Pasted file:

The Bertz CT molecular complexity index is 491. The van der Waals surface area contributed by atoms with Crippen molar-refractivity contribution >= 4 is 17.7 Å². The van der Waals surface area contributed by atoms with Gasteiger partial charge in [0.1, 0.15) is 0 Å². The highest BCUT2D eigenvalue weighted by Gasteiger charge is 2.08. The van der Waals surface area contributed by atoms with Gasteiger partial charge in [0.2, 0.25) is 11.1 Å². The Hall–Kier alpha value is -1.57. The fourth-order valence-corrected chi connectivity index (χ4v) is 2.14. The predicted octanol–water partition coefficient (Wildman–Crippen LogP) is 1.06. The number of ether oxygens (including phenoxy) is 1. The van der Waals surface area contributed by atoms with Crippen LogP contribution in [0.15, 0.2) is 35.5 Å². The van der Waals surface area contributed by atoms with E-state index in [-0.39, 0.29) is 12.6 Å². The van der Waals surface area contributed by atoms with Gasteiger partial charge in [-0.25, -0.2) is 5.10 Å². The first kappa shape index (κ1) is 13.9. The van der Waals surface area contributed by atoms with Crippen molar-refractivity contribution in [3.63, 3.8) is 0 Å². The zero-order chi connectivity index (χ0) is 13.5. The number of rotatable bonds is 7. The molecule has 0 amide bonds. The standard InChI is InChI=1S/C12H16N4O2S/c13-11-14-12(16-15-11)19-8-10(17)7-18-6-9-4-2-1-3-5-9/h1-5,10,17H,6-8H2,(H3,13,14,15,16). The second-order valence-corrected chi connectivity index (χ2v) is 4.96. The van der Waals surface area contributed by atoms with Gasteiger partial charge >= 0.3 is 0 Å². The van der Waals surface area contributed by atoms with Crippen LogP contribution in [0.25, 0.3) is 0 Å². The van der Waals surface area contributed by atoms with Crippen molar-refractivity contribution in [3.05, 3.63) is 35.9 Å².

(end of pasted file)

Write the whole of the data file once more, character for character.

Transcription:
The Bertz CT molecular complexity index is 491. The van der Waals surface area contributed by atoms with Crippen molar-refractivity contribution >= 4 is 17.7 Å². The van der Waals surface area contributed by atoms with Gasteiger partial charge in [0.1, 0.15) is 0 Å². The highest BCUT2D eigenvalue weighted by Gasteiger charge is 2.08. The van der Waals surface area contributed by atoms with Gasteiger partial charge in [0.2, 0.25) is 11.1 Å². The Hall–Kier alpha value is -1.57. The fourth-order valence-corrected chi connectivity index (χ4v) is 2.14. The predicted octanol–water partition coefficient (Wildman–Crippen LogP) is 1.06. The number of ether oxygens (including phenoxy) is 1. The van der Waals surface area contributed by atoms with Crippen LogP contribution in [0.15, 0.2) is 35.5 Å². The van der Waals surface area contributed by atoms with E-state index in [-0.39, 0.29) is 12.6 Å². The van der Waals surface area contributed by atoms with Gasteiger partial charge in [-0.25, -0.2) is 5.10 Å². The first kappa shape index (κ1) is 13.9. The van der Waals surface area contributed by atoms with Crippen molar-refractivity contribution in [3.63, 3.8) is 0 Å². The zero-order chi connectivity index (χ0) is 13.5. The number of rotatable bonds is 7. The molecule has 0 amide bonds. The standard InChI is InChI=1S/C12H16N4O2S/c13-11-14-12(16-15-11)19-8-10(17)7-18-6-9-4-2-1-3-5-9/h1-5,10,17H,6-8H2,(H3,13,14,15,16). The second-order valence-corrected chi connectivity index (χ2v) is 4.96. The van der Waals surface area contributed by atoms with Gasteiger partial charge >= 0.3 is 0 Å². The van der Waals surface area contributed by atoms with Crippen LogP contribution in [0.25, 0.3) is 0 Å². The van der Waals surface area contributed by atoms with Crippen molar-refractivity contribution in [3.05, 3.63) is 35.9 Å².